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Saturday, June 15, 2013

Smartphone Makers Pressed to Address Growing Theft Problem

1:16 p.m. | Updated This post was changed to include the name of the company that estimated the total cost of cellphone theft.

Seeking to curb a nationwide increase in smartphone thefts, New York's attorney general and San Francisco's district attorney on Thursday announced an initiative to push the industry to develop technologies that will discourage theft and dry up the market for stolen devices.

The new group, the Secure Our Smartphones Initiative, will include prosecutors, political officials, law enforcement and consumer advocates from over a dozen states. The co-chairmen will be the New York attorney general, Eric T. Schneiderman, and the San Francisco district attorney, George Gascón.

Mr. Gascón and Mr. Schneiderman were scheduled to meet Thursday afternoon with representatives from Apple, Samsung, Google's Motorola unit and Microsoft, which have about 90 percent of the smartphone market.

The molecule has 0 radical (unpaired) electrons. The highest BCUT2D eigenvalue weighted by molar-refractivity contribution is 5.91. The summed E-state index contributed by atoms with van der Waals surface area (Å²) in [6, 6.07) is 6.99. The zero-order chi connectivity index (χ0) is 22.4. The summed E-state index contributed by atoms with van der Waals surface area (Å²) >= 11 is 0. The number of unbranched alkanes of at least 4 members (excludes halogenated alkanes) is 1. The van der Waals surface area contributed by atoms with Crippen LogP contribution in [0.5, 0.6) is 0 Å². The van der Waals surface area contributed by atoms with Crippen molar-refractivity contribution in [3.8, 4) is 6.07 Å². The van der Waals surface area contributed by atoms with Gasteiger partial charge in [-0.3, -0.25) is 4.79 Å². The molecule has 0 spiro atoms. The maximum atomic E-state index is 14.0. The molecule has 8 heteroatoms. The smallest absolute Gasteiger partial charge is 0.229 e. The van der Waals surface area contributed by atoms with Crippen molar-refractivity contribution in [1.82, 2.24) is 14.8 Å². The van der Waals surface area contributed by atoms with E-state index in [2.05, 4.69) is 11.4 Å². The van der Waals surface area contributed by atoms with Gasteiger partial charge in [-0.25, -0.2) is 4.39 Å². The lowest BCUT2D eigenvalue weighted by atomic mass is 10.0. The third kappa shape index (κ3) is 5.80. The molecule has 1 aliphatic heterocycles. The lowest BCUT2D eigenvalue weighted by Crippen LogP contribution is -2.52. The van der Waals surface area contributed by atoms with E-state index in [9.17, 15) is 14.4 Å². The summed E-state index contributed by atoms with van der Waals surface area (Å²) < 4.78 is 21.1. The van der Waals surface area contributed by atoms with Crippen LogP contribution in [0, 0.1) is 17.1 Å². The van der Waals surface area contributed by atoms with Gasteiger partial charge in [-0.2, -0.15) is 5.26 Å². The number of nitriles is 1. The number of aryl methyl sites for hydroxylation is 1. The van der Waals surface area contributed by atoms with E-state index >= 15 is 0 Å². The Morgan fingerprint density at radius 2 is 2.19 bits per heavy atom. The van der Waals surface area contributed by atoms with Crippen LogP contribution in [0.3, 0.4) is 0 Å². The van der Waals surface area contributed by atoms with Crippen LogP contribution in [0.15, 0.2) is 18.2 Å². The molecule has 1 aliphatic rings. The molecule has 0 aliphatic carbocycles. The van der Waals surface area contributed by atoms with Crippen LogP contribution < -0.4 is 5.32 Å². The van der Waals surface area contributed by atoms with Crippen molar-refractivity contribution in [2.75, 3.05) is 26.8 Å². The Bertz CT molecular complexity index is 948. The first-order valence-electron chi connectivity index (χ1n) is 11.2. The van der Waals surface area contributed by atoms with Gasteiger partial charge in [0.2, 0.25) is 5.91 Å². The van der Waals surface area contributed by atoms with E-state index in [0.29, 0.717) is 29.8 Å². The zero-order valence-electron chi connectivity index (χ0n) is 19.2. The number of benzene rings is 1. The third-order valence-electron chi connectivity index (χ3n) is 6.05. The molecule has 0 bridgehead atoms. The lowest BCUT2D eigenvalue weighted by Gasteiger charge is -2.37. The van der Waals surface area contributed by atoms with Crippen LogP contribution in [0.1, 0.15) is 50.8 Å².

“It is totally unacceptable that we have an epidemic of crime that we believe can be eliminated if the technological fixes that we believe are available are put into place,” Mr. Schneiderman said.

The coalition is encouraging manufacturers to equip all smartphones with a “kill switch.” When consumers reported to providers that their cellphone had been stolen, the phone, like a stolen credit card, would be rendered inoperable.

“For the thieves who would steal them,” Mr. Schneiderman said, the phones would be “nothing more than a paperweight.”

The loss and theft of cellphones cost consumers over $30 billion in 2012, according to a recent study by Lookout, a San Francisco mobile security company. About 113 smartphones are lost or stolen each minute in the United States and, according to the Federal Communications Commission, cellphone thefts account for 30 to 40 percent of all robberies nationwide. In New York City, the thefts increased 40 percent last year alone.

“The industry has the moral and the social obligation to fix this problem,” Mr. Gascón said. “There are very few things that can be fixed with a technological solution, and this is one of them.”

Apple said on Monday that its next mobile operating system, iOS7, to be released in the fall, has a new feature called Activation Lock that will help to thwart theft. An Apple representative was not immediately available to comment.

Though he did not specify how the coalition would make manufacturers comply with its demands, Mr. Schneiderman said, “The stakes here are very high and we intend to pursue this with every tool in our toolbox.”